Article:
Court Finds Non-Public Facebook Posts Are Covered By The Stored Communications Act–But Not Posts Produced By A User’s Frenemy

As long as there has been Facebook, attorneys have been scratching their heads asking whether Facebook posts fall under the purview of the Federal Stored Communications Act (“SCA”). In Ehling v. Monmouth-Ocean Hospital Service Corp., No. 2:11-cv-03305 (WJM) (D.N.J. Aug 20, 2013) the District Court for the State of New Jersey gave us its opinion by holding that non-public Facebook posts, which are configured to be private are indeed covered under the SCA because they are:

  • electronic communications;
  • transmitted via an electronic communication service;
  • in electronic storage; and
  • not accessible to the general public.

Even though the posts were …

When Managers and Social Media Collide: Court Finds That Blog and Drunken Facebook Posts By Coyote Ugly’s Managers Do Not Amount to Adverse Actions or are Enough for Constructive Discharge Claim

Stewart v. CUS Nashville, LLC, No. 3:11-cv-0342, 2013 U.S. Dist. LEXIS 16035 (M.D. Tenn. Aug. 8, 2013) serves as a cautionary tale to employers about the disastrous impact that can happen when managers and social media collide. And while this case turned out well for the employer in the end, that end was after a long and expensive two-day bench trial that I am sure the employer would have much rather avoided.

If you are not familiar with the Stewart case, here is the background you need to know. CUS Nashville, LLC owns Coyote Ugly franchises. (Yes, the …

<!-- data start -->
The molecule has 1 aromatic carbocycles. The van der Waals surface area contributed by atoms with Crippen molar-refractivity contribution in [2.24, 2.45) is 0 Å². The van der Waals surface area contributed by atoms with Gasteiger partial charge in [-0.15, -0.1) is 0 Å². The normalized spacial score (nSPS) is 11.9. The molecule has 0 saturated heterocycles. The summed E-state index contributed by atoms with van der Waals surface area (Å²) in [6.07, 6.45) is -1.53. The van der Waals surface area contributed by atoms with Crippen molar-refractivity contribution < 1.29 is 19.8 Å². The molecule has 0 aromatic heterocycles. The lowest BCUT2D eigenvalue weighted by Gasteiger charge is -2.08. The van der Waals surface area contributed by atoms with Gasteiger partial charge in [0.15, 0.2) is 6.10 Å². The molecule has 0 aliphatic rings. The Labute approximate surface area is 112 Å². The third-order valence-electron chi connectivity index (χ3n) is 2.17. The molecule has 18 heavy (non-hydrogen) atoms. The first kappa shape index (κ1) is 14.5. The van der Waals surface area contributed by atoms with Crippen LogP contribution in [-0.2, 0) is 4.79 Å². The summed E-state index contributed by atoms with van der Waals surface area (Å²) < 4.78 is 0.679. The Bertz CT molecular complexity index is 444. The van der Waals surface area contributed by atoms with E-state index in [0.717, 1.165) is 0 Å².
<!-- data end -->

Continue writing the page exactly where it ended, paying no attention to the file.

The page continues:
Employees Getting Fired For Photos on Social Media Is Old News as Facebook Introduces Video on Instagram. #InstagramVideo

Recently we told you about Vine, a mobile video application owned by Twitter that allows users to capture and share short looping six-second videos on Twitter. As we explained, the app will no doubt cause employers headaches as employees start recording Vine workplace videos – especially with 13 million users since the app was rolled out five months ago.

Well, last week Facebook followed suit and introduced its own short-video service that is built into Instagram, the photo-sharing app that Facebook acquired last year. (Facebook also rolled out support for hashtags, which were pioneered by and are a staple …

Court Orders Plaintiff-Employee to Produce Social Media Postings on Claimed Emotional Distress, Alternative Potential Stressors and More

Our colleagues at the Technology Law Source Blog advise of a new interesting case concerning the discovery of social media account information in a disability discrimination case. There are two noteworthy pieces to this case. First, the New York federal court judge provides a good roadmap as what information posted on social networking sites is relevant and discoverable in a cases where damages from emotional and physical injury are sought. Second, by ordering plaintiff’s counsel to review the plaintiff’s postings for relevance – not Plaintiff – and produce them, the court offered another option on the always-frustrating issue of how …

When Employee Taunts Employer via Facebook to “FIRE ME. …Make my day. . .” NLRB Memo Concludes the Employer Can Go For It

The National Labor Relations Board Office of the General Counsel released an Advice Memorandum in Tasker Healthcare Group, d/b/a Skinsmart Dermatology ("Tasker") Case 04-CA-094222 on May 16, 2013 and concluded that an employee was not engaged in protected concerted activity when she posted comments to a Facebook group message that taunted her employer to "FIRE ME … Make my day …"

The Charging Party was employed by Tasker, which was a medical office with approximately nineteen employees. The Charging Employee along with a few current and former employees engaged in a private Facebook group message to organize a social …